In Maths, Set theory was developed to explain about collections of objects. Basically, the definition states it is a collection of elements. These elements could be numbers, alphabets, variables, etc. The notation and symbols for sets are based on the operations performed on them. You must have also heard of subset and superset, which are the counterpart of each other. The different types of sets in Mathematics set theory are explained widely with the help of Venn diagrams.
Sets have turned out to be an invaluable tool for defining some of the most complicated mathematical structures. TheyÂ are mostly used to define many real-life applications. Apart from this, there are also many types of sets, such as empty set, finite and infinite set, etc.
What is Set Theory in Maths?
As we have already discussed, in mathematics set theory, a set is a collection for different types of objects and collectively itself is called an object. For example, number 8, 10, 15, 24 are 4 distinct numbers, but when we put them together, they form a set of 4 elements, such that, {8, 10, 15, 24}.
In the same way, sets are defined in the Maths for a different pattern of numbers or elements. Such as, sets could be a collection of odd numbers, even numbers, natural numbers, whole numbers, real or complex numbers and all the set of numbers which comes in the number line.
Mathematics Set Theory Symbols
Let us see the different types of symbols used in Mathematics set theory with its meaning and examples.Â Consider a Universal set (U) = {1, 2, 7, 9, 13, 15, 21, 23, 28, 30}
Symbol |
Symbol Name |
MeaningÂ |
Example |
{ } | set | a collection of elements | A = {1, 7, 9, 13, 15, 23},
B = {7, 13, 15, 21} |
A âˆª B | union | Elements that belong to set A or set B | A âˆª B = {1, 7, 9, 13, 15, 21, 23} |
A âˆ© B | intersection | Elements that belong to both the sets, A and B | A âˆ© B = {7, 13, 15 } |
A âŠ† B | subset | subset has few or all elements equal to the set | {7, 15} âŠ† {7, 13, 15, 21} |
A âŠ„ B | not subset | left set not a subset of right set | {1, 23} âŠ„ B |
A âŠ‚ B | proper subset / strict subset | subset has fewer elements than the set | {7, 13, 15} âŠ‚ {1, 7, 9, 13, 15, 23} |
A âŠƒ B | proper superset / strict superset | set A has more elements than set B | {1, 7, 9, 13, 15, 23} âŠƒ {7, 13, 15, } |
A âŠ‡ B | superset | set A has more elements or equal to the set B | {1, 7, 9, 13, 15, 23} âŠƒ {7, 13, 15, 21} |
Ã˜ | empty set | Ã˜ = { } | C = {Ã˜} |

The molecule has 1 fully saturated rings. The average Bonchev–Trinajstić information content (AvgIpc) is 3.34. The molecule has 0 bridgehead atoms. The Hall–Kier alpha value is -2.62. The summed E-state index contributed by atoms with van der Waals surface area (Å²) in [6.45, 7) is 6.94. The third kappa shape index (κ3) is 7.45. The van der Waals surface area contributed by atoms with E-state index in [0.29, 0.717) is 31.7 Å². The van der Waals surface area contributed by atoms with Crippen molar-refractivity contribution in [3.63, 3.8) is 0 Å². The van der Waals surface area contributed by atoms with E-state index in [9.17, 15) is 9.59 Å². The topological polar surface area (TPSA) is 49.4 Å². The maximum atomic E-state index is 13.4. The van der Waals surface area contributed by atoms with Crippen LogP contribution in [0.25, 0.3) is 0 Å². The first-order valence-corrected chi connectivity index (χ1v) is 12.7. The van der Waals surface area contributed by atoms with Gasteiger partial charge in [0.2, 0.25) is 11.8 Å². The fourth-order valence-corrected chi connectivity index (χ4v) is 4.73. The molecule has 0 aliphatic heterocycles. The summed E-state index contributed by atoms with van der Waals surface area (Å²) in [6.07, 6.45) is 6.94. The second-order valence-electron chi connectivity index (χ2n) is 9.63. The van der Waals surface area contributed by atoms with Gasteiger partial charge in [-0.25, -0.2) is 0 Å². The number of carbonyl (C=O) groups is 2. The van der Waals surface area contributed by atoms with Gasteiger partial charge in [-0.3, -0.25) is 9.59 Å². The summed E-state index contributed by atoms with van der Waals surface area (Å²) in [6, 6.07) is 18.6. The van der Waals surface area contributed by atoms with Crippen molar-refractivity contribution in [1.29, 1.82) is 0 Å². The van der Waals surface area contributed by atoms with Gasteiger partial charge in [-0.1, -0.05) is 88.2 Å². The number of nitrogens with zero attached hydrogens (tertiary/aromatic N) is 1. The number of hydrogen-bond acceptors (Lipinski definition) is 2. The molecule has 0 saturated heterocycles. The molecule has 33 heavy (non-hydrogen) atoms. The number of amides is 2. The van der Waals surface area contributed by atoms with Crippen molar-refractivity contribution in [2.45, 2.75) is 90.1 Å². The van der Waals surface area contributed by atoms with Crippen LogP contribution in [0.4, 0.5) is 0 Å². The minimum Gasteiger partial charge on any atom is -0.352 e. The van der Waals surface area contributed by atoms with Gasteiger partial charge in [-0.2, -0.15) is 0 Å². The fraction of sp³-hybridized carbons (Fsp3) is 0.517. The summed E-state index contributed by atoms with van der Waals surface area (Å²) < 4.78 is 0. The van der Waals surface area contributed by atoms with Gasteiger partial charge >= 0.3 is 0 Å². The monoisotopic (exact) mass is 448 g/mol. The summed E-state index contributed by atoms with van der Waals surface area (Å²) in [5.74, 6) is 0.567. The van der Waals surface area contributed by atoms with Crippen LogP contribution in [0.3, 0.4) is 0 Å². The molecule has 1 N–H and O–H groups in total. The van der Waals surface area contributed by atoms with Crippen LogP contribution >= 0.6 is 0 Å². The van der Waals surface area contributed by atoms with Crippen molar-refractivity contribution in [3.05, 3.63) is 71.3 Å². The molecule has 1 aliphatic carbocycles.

P (C) | power set | all subsets of C | C = {4,7},
P(C) = {{}, {4}, {7}, {4,7}} Given by 2^{s}, s is number of elements in set C |
A âŠ… B | not superset | set A is not a superset of set B | {1, 7, 9, 13, 15, 23} âŠ…{7, 13, 15, 21} |
A = B | equality | both sets have the same members | {7, 13,15} = {7, 13, 15} |
A \ B or A-B | relative complement | objects that belong to A and not to B | {1, 9, 23} |
A^{c} | complement | all the objects that do not belong to set A | We know, U = {1, 2, 7, 9, 13, 15, 21, 23, 28, 30}
A^{c} = {2, 21, 28, 30} |
A âˆ† B | symmetric difference | objects that belong to A or B but not to their intersection | A âˆ† B = {1, 9, 21, 23} |
aâˆˆB | element of | set membership | B = {7, 13, 15, 21},
13 âˆˆ B |
(a,b) | ordered pair | collection of 2 elements | |
xâˆ‰A | not element of | no set membership | A = {1, 7, 8, 13, 15, 23}, 5 âˆ‰ A |
|B|, #B | cardinality | the number of elements of set B | B = {7, 13, 15, 21}, |B|=4 |
AÃ—B | cartesian product | set of all ordered pairs from A and B | {3,5} Ã— {7,8} = {(3,7), (3,8), (5,7), (5, 8) } |
N_{1} | natural numbers / whole numbers Â set (without zero) | N_{1} = {1,2,3,4,5,â€¦} | 6 âˆˆ N_{1} |
N_{0} | natural numbers / whole numbers Â set (with zero) | N_{0} = {0,1,2,3,4,â€¦} | 0 âˆˆ N_{0} |
Q | rational numbers set | Q= {x | x=a/b, a,bâˆˆZ} | 2/6 âˆˆ Q |
Z | integer numbers set | Z= {â€¦-3,-2,-1,0,1,2,3,â€¦} | -6 âˆˆ Z |
C | complex numbers set | C= {z | z=a+bi, -âˆž<a<âˆž, Â Â Â Â Â Â Â Â Â Â Â Â Â Â Â Â Â Â Â Â Â Â -âˆž<b<âˆž} | 6+2iÂ âˆˆ C |
R | real numbers set | R= {x | -âˆž < x <âˆž} | 6.343434 âˆˆ R |
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